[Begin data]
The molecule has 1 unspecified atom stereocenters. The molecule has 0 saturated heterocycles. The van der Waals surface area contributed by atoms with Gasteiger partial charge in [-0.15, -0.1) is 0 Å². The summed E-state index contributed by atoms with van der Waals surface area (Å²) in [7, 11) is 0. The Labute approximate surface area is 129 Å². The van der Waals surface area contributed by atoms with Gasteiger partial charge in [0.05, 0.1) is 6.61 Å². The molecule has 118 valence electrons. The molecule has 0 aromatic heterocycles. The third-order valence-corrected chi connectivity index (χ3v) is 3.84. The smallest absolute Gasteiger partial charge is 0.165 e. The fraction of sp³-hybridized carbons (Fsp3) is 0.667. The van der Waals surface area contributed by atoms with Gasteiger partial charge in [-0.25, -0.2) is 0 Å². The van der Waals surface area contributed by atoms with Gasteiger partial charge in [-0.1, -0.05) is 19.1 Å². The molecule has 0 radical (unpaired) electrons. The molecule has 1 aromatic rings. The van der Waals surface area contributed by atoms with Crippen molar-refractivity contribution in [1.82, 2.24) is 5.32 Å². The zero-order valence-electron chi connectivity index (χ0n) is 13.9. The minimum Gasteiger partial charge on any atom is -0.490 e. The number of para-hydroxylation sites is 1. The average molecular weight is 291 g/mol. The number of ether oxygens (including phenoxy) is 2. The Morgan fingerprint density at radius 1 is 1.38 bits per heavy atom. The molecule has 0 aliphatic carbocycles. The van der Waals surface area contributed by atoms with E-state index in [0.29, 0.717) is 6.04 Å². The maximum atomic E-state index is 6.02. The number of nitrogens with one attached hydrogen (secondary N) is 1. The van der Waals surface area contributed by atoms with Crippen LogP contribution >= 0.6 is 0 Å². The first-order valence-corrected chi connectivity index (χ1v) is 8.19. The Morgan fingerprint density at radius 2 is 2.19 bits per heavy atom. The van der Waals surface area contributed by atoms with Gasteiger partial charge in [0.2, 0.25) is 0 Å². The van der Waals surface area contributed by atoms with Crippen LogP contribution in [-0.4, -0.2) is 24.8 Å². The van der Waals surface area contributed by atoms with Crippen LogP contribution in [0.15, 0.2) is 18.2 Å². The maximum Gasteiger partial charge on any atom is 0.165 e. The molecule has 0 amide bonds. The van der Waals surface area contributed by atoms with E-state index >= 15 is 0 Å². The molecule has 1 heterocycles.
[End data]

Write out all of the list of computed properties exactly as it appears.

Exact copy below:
The molecule has 1 unspecified atom stereocenters. The molecule has 0 saturated heterocycles. The van der Waals surface area contributed by atoms with Gasteiger partial charge in [-0.15, -0.1) is 0 Å². The summed E-state index contributed by atoms with van der Waals surface area (Å²) in [7, 11) is 0. The Labute approximate surface area is 129 Å². The van der Waals surface area contributed by atoms with Gasteiger partial charge in [0.05, 0.1) is 6.61 Å². The molecule has 118 valence electrons. The molecule has 0 aromatic heterocycles. The third-order valence-corrected chi connectivity index (χ3v) is 3.84. The smallest absolute Gasteiger partial charge is 0.165 e. The fraction of sp³-hybridized carbons (Fsp3) is 0.667. The van der Waals surface area contributed by atoms with Gasteiger partial charge in [-0.25, -0.2) is 0 Å². The van der Waals surface area contributed by atoms with Gasteiger partial charge in [-0.1, -0.05) is 19.1 Å². The molecule has 0 radical (unpaired) electrons. The molecule has 1 aromatic rings. The van der Waals surface area contributed by atoms with Crippen molar-refractivity contribution in [1.82, 2.24) is 5.32 Å². The zero-order valence-electron chi connectivity index (χ0n) is 13.9. The minimum Gasteiger partial charge on any atom is -0.490 e. The number of para-hydroxylation sites is 1. The average molecular weight is 291 g/mol. The number of ether oxygens (including phenoxy) is 2. The Morgan fingerprint density at radius 1 is 1.38 bits per heavy atom. The molecule has 0 aliphatic carbocycles. The van der Waals surface area contributed by atoms with E-state index in [0.29, 0.717) is 6.04 Å². The maximum atomic E-state index is 6.02. The number of nitrogens with one attached hydrogen (secondary N) is 1. The van der Waals surface area contributed by atoms with Crippen LogP contribution >= 0.6 is 0 Å². The first-order valence-corrected chi connectivity index (χ1v) is 8.19. The Morgan fingerprint density at radius 2 is 2.19 bits per heavy atom. The van der Waals surface area contributed by atoms with Gasteiger partial charge in [0.2, 0.25) is 0 Å². The van der Waals surface area contributed by atoms with Crippen LogP contribution in [-0.4, -0.2) is 24.8 Å². The van der Waals surface area contributed by atoms with Crippen LogP contribution in [0.15, 0.2) is 18.2 Å². The maximum Gasteiger partial charge on any atom is 0.165 e. The molecule has 0 amide bonds. The van der Waals surface area contributed by atoms with E-state index >= 15 is 0 Å². The molecule has 1 heterocycles.